How is the company funding this £30m expansion given Fairline Yachts only emerged from receivership (previously Fairline Boats) in January 2016?
The 2017 accounts filed at Companies House show that the shareholders have strengthened the balance sheet, converting £25m loan capital to equity while continuing to fund the expansion with further loan capital.
I have now reviewed the plans for the Hythe site and it will take approximately £7m to fully develop, but we have phased spending steadily over the next five years. We expect to have 100 shop-floor workers on site by the end of quarter one in 2019, and will build 18–20 Targa 63s and Squadron 64s during that same year. This includes some of those built in Oundle, UK, in the first half of the year as we manage the transition.
What are your plans for Australia and Asia? How do you perceive the market in this region?
It’s an important territory for us. We’re working with our existing dealers and have also recently appointed dealers in Hong Kong, the Philippines and Singapore.
We have new boats en route to Australia and Asia over the next few months, including the last of the Squadron 65s (number 79), two Targa 53s and the second Squadron 64 to Chinese clients, together with the Targa 43s, 48s and Squadron 53s to Australia. By promoting these boats locally, our dealers will generate more sales.
What kind of customers are you trying to attract with these very different new models, the F//line 33 and the Squadron 64?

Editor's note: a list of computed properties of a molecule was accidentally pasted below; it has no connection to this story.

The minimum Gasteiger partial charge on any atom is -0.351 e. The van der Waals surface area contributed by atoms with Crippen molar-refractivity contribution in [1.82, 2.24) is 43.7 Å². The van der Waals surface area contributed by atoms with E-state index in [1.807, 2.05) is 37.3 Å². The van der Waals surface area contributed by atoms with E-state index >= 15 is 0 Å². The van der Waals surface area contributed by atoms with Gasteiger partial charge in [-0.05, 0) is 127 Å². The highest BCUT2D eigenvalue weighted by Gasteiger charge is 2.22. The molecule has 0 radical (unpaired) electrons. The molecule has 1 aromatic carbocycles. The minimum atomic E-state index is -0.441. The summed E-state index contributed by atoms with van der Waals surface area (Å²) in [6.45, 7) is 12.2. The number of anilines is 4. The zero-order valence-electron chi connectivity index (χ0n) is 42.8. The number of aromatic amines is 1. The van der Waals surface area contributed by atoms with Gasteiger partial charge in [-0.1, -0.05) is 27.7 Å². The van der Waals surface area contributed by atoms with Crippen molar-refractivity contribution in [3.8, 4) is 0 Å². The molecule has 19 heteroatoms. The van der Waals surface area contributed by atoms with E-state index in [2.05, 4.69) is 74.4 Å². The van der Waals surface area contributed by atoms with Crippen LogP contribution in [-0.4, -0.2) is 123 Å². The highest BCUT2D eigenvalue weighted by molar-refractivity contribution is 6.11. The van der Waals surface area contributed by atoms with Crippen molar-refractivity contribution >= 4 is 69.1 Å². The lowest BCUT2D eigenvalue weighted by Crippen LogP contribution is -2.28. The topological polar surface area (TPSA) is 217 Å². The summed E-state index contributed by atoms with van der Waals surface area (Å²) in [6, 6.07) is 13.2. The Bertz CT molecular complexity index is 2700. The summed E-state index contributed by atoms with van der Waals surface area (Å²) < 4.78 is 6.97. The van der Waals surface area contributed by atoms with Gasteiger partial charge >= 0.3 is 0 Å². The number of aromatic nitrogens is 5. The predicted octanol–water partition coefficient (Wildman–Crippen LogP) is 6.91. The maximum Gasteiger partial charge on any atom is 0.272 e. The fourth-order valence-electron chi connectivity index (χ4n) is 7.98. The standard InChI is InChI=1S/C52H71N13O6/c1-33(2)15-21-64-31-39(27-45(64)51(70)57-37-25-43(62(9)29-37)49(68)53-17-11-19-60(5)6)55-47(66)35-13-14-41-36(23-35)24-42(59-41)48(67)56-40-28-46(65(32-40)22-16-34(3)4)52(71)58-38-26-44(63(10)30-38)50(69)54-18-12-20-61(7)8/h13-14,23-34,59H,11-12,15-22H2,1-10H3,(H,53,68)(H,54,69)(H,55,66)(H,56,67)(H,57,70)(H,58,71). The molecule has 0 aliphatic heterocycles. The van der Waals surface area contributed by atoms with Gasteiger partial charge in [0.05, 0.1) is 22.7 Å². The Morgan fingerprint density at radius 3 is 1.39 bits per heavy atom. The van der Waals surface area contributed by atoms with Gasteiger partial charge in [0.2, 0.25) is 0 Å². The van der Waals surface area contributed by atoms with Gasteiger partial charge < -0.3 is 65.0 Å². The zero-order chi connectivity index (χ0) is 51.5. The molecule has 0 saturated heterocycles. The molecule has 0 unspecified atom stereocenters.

Fairline has built over 200 boats over 62 feet and the new Squadron 64 is a worthy addition to this family. The F//Line 33 is a different segment, it will bring a new day-boating customer to the brand. We are also expecting 40 percent will be sold to existing Fairline owners as a second boat to support their larger models.
One of the hardest things for any new CEO is the entrenched culture in a new company – what has it been like transitioning to Fairline and where is the brand heading?
It feels comfortable and familiar. There are strong comparisons with Oyster in terms of it being a well-established brand with decades of history.
We have loyal, repeat customers and a large percentage of sales come from existing clients trading up or sometimes down. There is a sense of family both on the water and in the yards, and a definite pride that comes from building quality boats.
At its core, the Fairline brand has always embodied timeless design, secure seakeeping and British craftsmanship. I’d like to see engineering excellence added to this list, ensuring that we embrace new technologies where appropriate and offer our clients further opportunities to personalise their new yacht.